'We're Done': Christopher Nolan Says Ending 'Batman' Trilogy Was 'Emotional'

'The Dark Knight Rises' will be his last Batman film, director says.

July 06, 2012, 2:46 PM

July 9, 2012— -- Christopher Nolan, the director of the blockbuster "Batman" film franchise, said it was time for him to end the series as a trilogy and his up-and-coming "The Dark Knight Rises" will be his last Batman film.

"You could go on doing it forever, but it wouldn't be the right thing to do," Nolan told "Nightline" in an exlcusive interview. "The right thing to do is to know you've told the story you've set out to tell and that is very much the case with the end of this film."

"It's all really about building to this moment," he added. "I've been working on these films for about nine years now and we have a beginning, a middle and an end now."

Prior to "The Dark Knight Rises," which is out in theaters nationwide July 20, Nolan's "Batman Begins" (2005) and "The Dark Knight" (2008) enjoyed explosive worldwide success, leading up to "The Dark Knight Rises."

"I love Batman because we could all be Batman," Nolan said. "There's this sense of he's a human being whose pushes as far as he possible can and keeps pushing himself further and further."

"Dark Knight Rises": Behind the Scenes with Christopher Nolan

The filmmaker had high praise for Christian Bale's portrayal of Batman, and said the actor brought "focus and discipline" to the role.

"Bruce Wayne is a very tortured angry guy who does a lot of pushups," Nolan said. "[And Bale] takes what he does very seriously, but he doesn't take himself too seriously. He is the first to acknowledge the inherent ridiculousness of what an actor has to do sometimes. But never will lose, never takes his eye off the ball."

Bale said being Batman opened many opportunities for him with other films that he didn't have before.

"It's meant a great deal in my life in how it's changed... my career," Bale said. "Nobody wanted to cast me for things. It's gotten me over that hurdle."

Nonetheless, Nolan said "we're done" with the franchise and Bale agreed that it was time to walk away.

"I'm certainly proud to have been involved in what Chris has achieved," he said. "I was never sure Chris was even going to do a third [film], so it seems -- leave when its complete... Chris is a really great storyteller. If he says that's it, that's it."

As they wrapped his final installment, Nolan said he went through a "series of emotional good byes" with the cast and crew.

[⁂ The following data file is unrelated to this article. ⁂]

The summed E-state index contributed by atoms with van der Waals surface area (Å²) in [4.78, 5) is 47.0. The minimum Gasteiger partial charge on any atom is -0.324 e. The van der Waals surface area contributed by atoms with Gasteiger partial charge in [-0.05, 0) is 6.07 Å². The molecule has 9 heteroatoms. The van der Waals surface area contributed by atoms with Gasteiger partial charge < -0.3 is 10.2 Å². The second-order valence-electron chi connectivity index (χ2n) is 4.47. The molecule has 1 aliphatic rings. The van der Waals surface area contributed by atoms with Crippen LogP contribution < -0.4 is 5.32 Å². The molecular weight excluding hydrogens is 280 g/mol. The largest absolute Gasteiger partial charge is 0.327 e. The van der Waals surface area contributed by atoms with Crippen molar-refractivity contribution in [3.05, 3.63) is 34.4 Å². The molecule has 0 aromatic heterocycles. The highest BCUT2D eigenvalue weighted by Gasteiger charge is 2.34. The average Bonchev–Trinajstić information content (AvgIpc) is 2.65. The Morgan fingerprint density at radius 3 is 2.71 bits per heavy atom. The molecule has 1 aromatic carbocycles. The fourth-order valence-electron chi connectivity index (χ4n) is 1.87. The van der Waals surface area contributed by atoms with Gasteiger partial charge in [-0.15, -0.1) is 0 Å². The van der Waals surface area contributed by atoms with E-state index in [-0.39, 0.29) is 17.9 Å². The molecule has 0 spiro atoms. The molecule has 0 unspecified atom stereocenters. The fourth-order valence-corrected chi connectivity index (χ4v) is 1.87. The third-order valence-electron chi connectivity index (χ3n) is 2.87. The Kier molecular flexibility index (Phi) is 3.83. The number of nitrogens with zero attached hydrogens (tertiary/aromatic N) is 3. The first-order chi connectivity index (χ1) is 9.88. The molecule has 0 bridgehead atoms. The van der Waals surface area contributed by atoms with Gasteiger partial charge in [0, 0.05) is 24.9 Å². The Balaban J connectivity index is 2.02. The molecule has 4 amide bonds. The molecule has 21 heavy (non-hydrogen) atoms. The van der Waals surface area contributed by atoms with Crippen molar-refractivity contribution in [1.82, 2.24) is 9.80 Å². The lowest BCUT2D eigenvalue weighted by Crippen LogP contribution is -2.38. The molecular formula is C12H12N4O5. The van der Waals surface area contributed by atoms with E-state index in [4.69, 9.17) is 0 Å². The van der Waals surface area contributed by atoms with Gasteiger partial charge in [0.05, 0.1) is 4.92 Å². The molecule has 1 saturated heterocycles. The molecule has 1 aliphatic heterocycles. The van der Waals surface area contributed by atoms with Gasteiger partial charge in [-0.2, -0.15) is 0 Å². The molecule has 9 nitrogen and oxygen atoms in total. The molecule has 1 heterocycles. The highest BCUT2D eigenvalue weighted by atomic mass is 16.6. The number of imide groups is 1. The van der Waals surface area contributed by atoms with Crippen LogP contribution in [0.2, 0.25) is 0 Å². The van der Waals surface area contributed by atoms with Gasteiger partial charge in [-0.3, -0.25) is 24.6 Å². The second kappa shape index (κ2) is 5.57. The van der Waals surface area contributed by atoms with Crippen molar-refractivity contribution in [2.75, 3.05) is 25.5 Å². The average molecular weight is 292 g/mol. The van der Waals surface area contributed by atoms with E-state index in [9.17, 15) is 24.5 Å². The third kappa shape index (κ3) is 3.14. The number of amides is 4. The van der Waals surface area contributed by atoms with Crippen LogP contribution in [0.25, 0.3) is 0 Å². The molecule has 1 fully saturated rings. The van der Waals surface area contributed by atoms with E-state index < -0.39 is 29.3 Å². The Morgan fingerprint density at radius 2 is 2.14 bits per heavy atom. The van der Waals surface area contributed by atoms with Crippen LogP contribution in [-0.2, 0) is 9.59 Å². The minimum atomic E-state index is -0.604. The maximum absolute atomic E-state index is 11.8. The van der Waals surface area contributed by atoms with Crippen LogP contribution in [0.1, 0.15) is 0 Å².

"I remember saying good bye to Michael Caine [who plays Alfred] in the bat cave," Nolan said. "That was the last of his scenes that he shot. So it was very specific, like 'OK, we're never coming back here again.'"

Nolan has been praised for shrewdly revamping the "Batman" film franchise away from its cartoonish predecessors, which drew more on the "straight from the comic book pages" approach.

"Comic book movies have become too much about acknowledging the source material," Nolan said. "For me, it was saying, OK, I don't want to acknowledge the source material in the look and feel of the film, I want to make a real film. A film that tries the best it can to present an exciting and realistic world."

The last time the audience visited that world was with "The Dark Knight," a film that dove deep into the fears and horror of a post-9/11 world. But the film is perhaps better remembered for the late Heath Ledger's striking performance as the movie's villain, The Joker.

"[I] tried to construct the freedom for him to really be able to explore... to say, 'let's really play with this, let's really try and find the psychological reality of the character,'" Nolan said of directing Ledger in the role of The Joker. "Heath just had a ball with it. He had a blast. It was an incredible thing to be a part of? you never knew what his voice is going to do."

Ledger posthumously won an Oscar for Best Supporting Actor for the role.

In "The Dark Knight Rises," Nolan chose Bane, an unfeeling genius with venom in his veins, for his villain, played by actor Tom Hardy. The filmmaker said he chose Bane because he wanted an antagonist who would make viewers "fear for Batman's physical safety."

"What Bane provides is this incredibly frightening physicality," Nolan said. "He is a militaristic presence. He's a monster."

Bane exudes a different kind of evil than previous villains, Nolan said, but the character stays true to his attempt to make the audience have that "unsettled" feeling that the villain could be real.

"We didn't want to do any kind of watered-down version of what Heath has done as The Joker, which was such a seminal thing," he said. "I really wanted to do something completely different and something primarily physical."

But now that he has wrapped his Batman opus, Nolan said he doesn't have anything else in the works yet.

"I really have no idea what I am going to do after this, and I kind of enjoy it," the filmmaker said, laughing. "I'll get bored eventually and figure out what I want to do next because I do love making films, but for me it's always been about a story -- a story that hooks you."

ABC News Live

ABC News Live

24/7 coverage of breaking news and live events